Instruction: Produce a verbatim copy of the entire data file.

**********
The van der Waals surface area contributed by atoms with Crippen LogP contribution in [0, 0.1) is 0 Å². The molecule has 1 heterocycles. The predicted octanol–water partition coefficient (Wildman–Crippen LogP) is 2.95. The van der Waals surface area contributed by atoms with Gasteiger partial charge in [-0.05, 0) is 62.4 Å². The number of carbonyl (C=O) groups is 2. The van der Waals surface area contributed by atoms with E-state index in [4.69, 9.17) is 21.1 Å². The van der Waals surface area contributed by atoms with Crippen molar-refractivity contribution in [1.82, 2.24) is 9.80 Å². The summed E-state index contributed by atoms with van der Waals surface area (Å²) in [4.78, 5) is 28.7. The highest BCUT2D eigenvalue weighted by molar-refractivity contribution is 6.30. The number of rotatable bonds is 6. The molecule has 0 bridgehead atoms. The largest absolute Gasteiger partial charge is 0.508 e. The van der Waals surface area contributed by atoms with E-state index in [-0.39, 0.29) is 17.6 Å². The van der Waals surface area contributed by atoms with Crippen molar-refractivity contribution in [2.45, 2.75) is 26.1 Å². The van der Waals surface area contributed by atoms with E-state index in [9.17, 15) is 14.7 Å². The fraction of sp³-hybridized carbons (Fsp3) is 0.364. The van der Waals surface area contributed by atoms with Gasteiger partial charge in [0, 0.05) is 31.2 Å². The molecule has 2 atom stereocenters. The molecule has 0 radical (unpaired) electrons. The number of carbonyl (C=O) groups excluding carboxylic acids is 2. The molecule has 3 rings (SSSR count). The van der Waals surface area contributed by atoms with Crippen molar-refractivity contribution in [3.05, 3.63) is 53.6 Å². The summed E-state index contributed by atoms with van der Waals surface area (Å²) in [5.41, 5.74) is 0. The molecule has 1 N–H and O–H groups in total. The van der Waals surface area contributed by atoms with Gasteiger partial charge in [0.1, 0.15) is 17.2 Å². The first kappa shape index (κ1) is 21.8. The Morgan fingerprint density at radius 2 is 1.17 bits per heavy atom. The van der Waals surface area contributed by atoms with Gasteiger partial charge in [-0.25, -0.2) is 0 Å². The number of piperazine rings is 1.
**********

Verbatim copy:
The van der Waals surface area contributed by atoms with Crippen LogP contribution in [0, 0.1) is 0 Å². The molecule has 1 heterocycles. The predicted octanol–water partition coefficient (Wildman–Crippen LogP) is 2.95. The van der Waals surface area contributed by atoms with Gasteiger partial charge in [-0.05, 0) is 62.4 Å². The number of carbonyl (C=O) groups is 2. The van der Waals surface area contributed by atoms with E-state index in [4.69, 9.17) is 21.1 Å². The van der Waals surface area contributed by atoms with Crippen molar-refractivity contribution in [1.82, 2.24) is 9.80 Å². The summed E-state index contributed by atoms with van der Waals surface area (Å²) in [4.78, 5) is 28.7. The highest BCUT2D eigenvalue weighted by molar-refractivity contribution is 6.30. The number of rotatable bonds is 6. The molecule has 0 bridgehead atoms. The largest absolute Gasteiger partial charge is 0.508 e. The van der Waals surface area contributed by atoms with E-state index in [-0.39, 0.29) is 17.6 Å². The van der Waals surface area contributed by atoms with Crippen molar-refractivity contribution in [2.45, 2.75) is 26.1 Å². The van der Waals surface area contributed by atoms with E-state index in [9.17, 15) is 14.7 Å². The fraction of sp³-hybridized carbons (Fsp3) is 0.364. The van der Waals surface area contributed by atoms with Gasteiger partial charge in [0, 0.05) is 31.2 Å². The molecule has 2 atom stereocenters. The molecule has 0 radical (unpaired) electrons. The number of carbonyl (C=O) groups excluding carboxylic acids is 2. The molecule has 3 rings (SSSR count). The van der Waals surface area contributed by atoms with Crippen molar-refractivity contribution in [3.05, 3.63) is 53.6 Å². The summed E-state index contributed by atoms with van der Waals surface area (Å²) in [5.41, 5.74) is 0. The molecule has 1 N–H and O–H groups in total. The van der Waals surface area contributed by atoms with Gasteiger partial charge in [0.1, 0.15) is 17.2 Å². The first kappa shape index (κ1) is 21.8. The Morgan fingerprint density at radius 2 is 1.17 bits per heavy atom. The van der Waals surface area contributed by atoms with Gasteiger partial charge in [-0.25, -0.2) is 0 Å². The number of piperazine rings is 1.